The Fraud Called Federalism in Nigeria


Nigeria’s problem is not just about the rule of law alone, which is sometimes defined as due process and equality of every citizen under the law. The problem is beyond the rule of law. When you examine the problems Nigeria is having now concerning insecurity, insurgency, terrorism, banditry and particularly the marauding herders’ menace, you will see at the bottom, the inability of the states to have capacities to legally and constitutionally enforce their own laws.

Since 1966, Nigeria ceased to practice a federal system of government. Presently moment, Nigeria is not a federal country. Nigeria does not practice federalism. What Nigeria now has now is akin to unitary system of government and governance. It is however unfortunate that that unitary system is now being run by tribal chauvinists trying to impose a Fulani hegemony on the country.

Nigeria has a unitary structure fiscally and security-wise. What is federalism? It is a system where you have two sets of government, one at the centre and others at regional or state level. The central government is usually bigger and powers are divided between the central and regional governments. The central government only has powers agreed to be donated to it by the regions or states. This implies that there can be no federalism without negotiations. It is actually the component governments that own the federal government. They decide together what powers to donate to the federal government. They would generally donate the powers of defence against external aggression and security of territorial integrity, foreign affairs, currency and monetary policies, customs and tariffs and taxes and matters ancillary to the donated powers.

A federal country will not have a centralised police command or structure. The states or regional governments must have means and capacities to enforce their own laws because they are considered as sub-nationals. They must have their own government, police and other security apparatus to enforce law and order within their defined territories. Equally, a federal country will not have an almost exhaustive exclusive legislative list that renders states unviable and ties them to the economic ventilator of the central government.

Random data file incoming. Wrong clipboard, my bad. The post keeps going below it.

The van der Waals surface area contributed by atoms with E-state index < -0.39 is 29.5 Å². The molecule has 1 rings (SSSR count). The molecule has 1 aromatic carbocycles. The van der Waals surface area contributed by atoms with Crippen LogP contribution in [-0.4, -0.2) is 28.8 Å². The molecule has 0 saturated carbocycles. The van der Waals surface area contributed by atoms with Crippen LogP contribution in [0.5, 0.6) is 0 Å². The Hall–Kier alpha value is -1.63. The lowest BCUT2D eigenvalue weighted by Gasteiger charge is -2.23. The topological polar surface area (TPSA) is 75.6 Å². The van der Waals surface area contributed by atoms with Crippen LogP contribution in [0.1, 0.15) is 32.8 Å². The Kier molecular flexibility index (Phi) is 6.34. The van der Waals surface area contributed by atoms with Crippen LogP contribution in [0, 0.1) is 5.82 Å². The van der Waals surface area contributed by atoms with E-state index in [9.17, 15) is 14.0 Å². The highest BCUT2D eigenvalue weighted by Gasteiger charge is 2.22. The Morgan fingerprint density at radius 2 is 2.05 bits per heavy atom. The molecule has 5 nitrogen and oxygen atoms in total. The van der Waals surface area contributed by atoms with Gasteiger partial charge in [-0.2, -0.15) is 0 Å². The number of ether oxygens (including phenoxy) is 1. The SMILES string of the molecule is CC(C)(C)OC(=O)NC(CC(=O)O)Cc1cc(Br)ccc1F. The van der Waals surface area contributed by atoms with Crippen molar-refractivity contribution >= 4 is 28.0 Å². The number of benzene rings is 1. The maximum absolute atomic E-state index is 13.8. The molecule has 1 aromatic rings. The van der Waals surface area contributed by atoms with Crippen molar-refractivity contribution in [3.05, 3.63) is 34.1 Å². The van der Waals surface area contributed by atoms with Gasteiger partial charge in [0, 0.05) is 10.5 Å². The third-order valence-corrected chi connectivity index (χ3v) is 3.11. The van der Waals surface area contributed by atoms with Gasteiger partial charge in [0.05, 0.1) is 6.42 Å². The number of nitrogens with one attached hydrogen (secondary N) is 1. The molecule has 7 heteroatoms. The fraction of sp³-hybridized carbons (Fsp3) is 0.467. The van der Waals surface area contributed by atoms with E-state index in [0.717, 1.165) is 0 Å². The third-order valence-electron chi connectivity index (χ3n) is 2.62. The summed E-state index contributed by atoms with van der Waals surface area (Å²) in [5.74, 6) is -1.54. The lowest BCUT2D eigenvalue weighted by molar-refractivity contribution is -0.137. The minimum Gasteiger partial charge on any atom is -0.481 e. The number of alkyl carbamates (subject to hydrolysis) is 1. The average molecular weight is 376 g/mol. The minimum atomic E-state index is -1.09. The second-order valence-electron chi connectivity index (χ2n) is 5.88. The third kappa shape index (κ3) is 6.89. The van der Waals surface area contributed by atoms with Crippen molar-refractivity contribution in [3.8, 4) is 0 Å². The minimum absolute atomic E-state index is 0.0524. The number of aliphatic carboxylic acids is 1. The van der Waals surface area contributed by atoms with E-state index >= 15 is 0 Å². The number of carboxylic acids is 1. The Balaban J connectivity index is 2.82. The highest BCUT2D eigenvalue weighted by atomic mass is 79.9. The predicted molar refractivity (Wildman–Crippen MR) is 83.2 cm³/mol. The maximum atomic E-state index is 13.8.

Nigeria used to have a federal system of government which was the culmination of the various constitutional conferences and negotiations between the regional components of Nigeria before independence. The bastardisation started with the military coup d’état of 1966 which brought the military into government. Unfortunately, the military hierarchy and single command system is antithetical to the principles of federalism. Compounding the issue was that over the years, the military came to be dominated by a particular ethnic group. The military, while in government did a lot by fiat to favour the northern part of the country, especially the core north. It was this unfair and lopsided structure that the military codified into the 1979 constitution and the current 1999 constitution. Those constitutions, unlike the independence constitution, were not products of negotiations. They were imposed on Nigeria by a military dominated by the core north.

What we presently have in Nigeria is strange, it cannot even be called a unitary system of government. It is more of feudalism. The federal government controls the military, police, DSS, the civil defence corps and sixty eight items of the exclusive legislative list. We also have a president who does not care about equity and fairness. He has further compounded and exposed Nigeria’s fault lines by vandalising our diversity and populating major government appointments with his Fulani ethnic group. There is also the brazen Fulani violent displacement of indigenous populations and land grabbing, with the federal government looking the other way.

The core north, especially the Fulanis in power must to wake up to the reality that the existence and togetherness of Nigeria is negotiable. Nigeria as presently constituted and structured is a fraud. There is practically only one government in Nigeria – the one at the centre. The solution is beyond mere constitutional amendments, you can only amend a constitution that came from the people, not a fraudulent one that was imposed by a section of the country in order to treat other sections of the country as conquered people. Nigeria must be renegotiated if we must remain as one country. It is better to have a negotiated separation than to have a chaotic and violent breakup of the country.

(C) Ola Animashaun, 2021

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